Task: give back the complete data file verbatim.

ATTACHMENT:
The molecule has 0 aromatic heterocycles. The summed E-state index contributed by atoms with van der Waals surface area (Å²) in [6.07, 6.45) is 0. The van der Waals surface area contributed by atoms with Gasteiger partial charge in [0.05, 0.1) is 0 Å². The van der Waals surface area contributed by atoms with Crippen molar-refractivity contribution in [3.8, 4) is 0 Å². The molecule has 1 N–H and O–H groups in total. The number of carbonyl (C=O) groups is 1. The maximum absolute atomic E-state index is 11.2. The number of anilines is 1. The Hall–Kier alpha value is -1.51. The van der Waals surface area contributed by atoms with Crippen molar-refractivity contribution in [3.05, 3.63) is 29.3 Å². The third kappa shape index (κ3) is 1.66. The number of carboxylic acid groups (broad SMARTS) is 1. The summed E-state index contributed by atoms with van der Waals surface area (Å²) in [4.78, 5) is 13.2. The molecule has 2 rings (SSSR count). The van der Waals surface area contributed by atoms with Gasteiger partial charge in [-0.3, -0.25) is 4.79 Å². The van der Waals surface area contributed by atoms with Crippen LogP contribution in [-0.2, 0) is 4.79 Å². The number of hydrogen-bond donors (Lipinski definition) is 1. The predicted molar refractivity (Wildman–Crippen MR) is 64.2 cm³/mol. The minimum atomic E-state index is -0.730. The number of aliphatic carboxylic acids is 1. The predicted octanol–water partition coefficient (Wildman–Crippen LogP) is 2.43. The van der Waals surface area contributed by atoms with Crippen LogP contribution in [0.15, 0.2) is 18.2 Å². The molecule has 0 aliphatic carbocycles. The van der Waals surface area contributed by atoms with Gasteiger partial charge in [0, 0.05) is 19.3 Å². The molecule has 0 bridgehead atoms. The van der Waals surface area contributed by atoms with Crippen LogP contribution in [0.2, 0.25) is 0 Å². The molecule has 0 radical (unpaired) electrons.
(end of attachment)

The molecule has 0 aromatic heterocycles. The summed E-state index contributed by atoms with van der Waals surface area (Å²) in [6.07, 6.45) is 0. The van der Waals surface area contributed by atoms with Gasteiger partial charge in [0.05, 0.1) is 0 Å². The van der Waals surface area contributed by atoms with Crippen molar-refractivity contribution in [3.8, 4) is 0 Å². The molecule has 1 N–H and O–H groups in total. The number of carbonyl (C=O) groups is 1. The maximum absolute atomic E-state index is 11.2. The number of anilines is 1. The Hall–Kier alpha value is -1.51. The van der Waals surface area contributed by atoms with Crippen molar-refractivity contribution in [3.05, 3.63) is 29.3 Å². The third kappa shape index (κ3) is 1.66. The number of carboxylic acid groups (broad SMARTS) is 1. The summed E-state index contributed by atoms with van der Waals surface area (Å²) in [4.78, 5) is 13.2. The molecule has 2 rings (SSSR count). The van der Waals surface area contributed by atoms with Gasteiger partial charge in [-0.3, -0.25) is 4.79 Å². The van der Waals surface area contributed by atoms with Crippen LogP contribution in [-0.2, 0) is 4.79 Å². The number of hydrogen-bond donors (Lipinski definition) is 1. The predicted molar refractivity (Wildman–Crippen MR) is 64.2 cm³/mol. The minimum atomic E-state index is -0.730. The number of aliphatic carboxylic acids is 1. The predicted octanol–water partition coefficient (Wildman–Crippen LogP) is 2.43. The van der Waals surface area contributed by atoms with Crippen LogP contribution in [0.15, 0.2) is 18.2 Å². The molecule has 0 aliphatic carbocycles. The van der Waals surface area contributed by atoms with Gasteiger partial charge in [0, 0.05) is 19.3 Å². The molecule has 0 bridgehead atoms. The van der Waals surface area contributed by atoms with Crippen LogP contribution in [0.2, 0.25) is 0 Å². The molecule has 0 radical (unpaired) electrons.